With all the recent stories about dot com companies closing down, it would be easy simply to toss the news about technical support company Linuxgruven's layoffs and financial woes in the "been there, seen that" file. But this case seems to be different.On March 8, 2001, the same day that then CEO Matthew Porter announced a brand new management team for Linuxgruven, that same CEO and his executive staff resigned their positions and announced their intentions to form a competing company. When students showed up for class at the St. Louis headquarters the next day, they found darkened rooms and empty desks. A news story in the St. Louis Business Journal confirmed the scenario: 100 employees had been asked not to return, and the students were left without teachers.
Linuxgruven described itself as a technical support and services company for Linux and Open Source. The company's strategy purportedly was to help companies migrate to Linux IT by providing engineers to install and configure networks and provide ongoing support.
Linuxgruven recruited potential network engineers by advertising in local papers around the country. A typical ad, like this one posted at the Web site, would read:
"Network Engineer: Entry level position. Responsibilities include installation, administration, and updating system security. Positions available nationwide. Qualifications: 2 yrs minimum IT experience in programming, web development, system administration, hardware or equivalent experience. Must have excellent communication skills as you will be interacting with clients. If you do have Linux experience, we will ask you to take an exam to measure your skills. If most of your experience is on other platforms, we have a variety of training and certification options available."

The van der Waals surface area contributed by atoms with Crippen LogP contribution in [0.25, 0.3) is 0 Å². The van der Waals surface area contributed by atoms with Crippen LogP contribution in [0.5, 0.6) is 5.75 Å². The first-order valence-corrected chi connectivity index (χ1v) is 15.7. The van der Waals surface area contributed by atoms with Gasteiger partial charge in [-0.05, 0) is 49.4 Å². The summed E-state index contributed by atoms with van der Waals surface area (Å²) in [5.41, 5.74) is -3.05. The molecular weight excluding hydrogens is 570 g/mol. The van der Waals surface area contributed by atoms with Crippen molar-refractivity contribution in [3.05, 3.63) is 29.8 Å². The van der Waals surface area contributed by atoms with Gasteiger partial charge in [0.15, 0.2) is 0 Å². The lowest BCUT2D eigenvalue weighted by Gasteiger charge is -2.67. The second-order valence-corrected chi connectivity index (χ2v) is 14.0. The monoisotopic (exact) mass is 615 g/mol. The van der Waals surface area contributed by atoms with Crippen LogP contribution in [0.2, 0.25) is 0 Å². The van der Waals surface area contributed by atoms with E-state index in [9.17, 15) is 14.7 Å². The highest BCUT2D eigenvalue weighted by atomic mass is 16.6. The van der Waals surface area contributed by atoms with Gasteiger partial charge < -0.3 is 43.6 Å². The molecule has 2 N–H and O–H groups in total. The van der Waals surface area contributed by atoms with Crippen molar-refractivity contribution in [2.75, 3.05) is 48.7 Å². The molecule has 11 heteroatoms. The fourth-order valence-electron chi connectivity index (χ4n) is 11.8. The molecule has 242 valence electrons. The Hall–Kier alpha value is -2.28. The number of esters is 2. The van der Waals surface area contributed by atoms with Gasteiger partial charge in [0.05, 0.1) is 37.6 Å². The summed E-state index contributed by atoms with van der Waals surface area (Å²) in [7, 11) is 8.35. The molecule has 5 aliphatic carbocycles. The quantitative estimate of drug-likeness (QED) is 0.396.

When job hunters called for more information, it is not clear whether or not they were told that they would have to take the Linuxgruven training courses in order to get the job. The Linuxgruven Web site says that self-study or "third-party" training is also acceptable.
Just before its sudden decline, Linuxgruven, like so many other recent casualties of the tech sector correction, seemed to be doing better than fine. A new management team had just been announced. Employees had just been handed a new and improved insurance plan. Linuxgruven's 106-strong work force was striving to complete a project that would have created a self-study, open version of the training course material that the company used to prepare potential employees for the SAIR certification exams that the company required its network engineers to pass.
But beneath the surface, rumors about Linuxgruven's integrity and stability were rampant. Employees and students alike wanted to know: Where were the customers? "We didn't have any clients," says LG former student, and now former employee, Steve Miller. How could the company stay afloat when it seemed to be simply hiring training graduates without securing more contracts with companies who wanted to migrate to Linux IT?
Yet somehow, Linuxgruven's pitch to prospective future network engineers had a come hither quality that got them to sign on the dotted line, despite the fact that its "Train for Hire" program asked students -- many of whom were unemployed and financially threadbare -- to plop down at least $2,500 and take a risk.
And it was a risk, because there was no guarantee that once the training program was completed, the students would be able to pass the examinations that would qualify them for SAIR certification -- something Linuxgruven said candidates must have in order to get the $45k dream job. One particularly juicy carrot on Linuxgruven's stick was the contract clause that stated students would receive a full refund of course fees after one year of employment.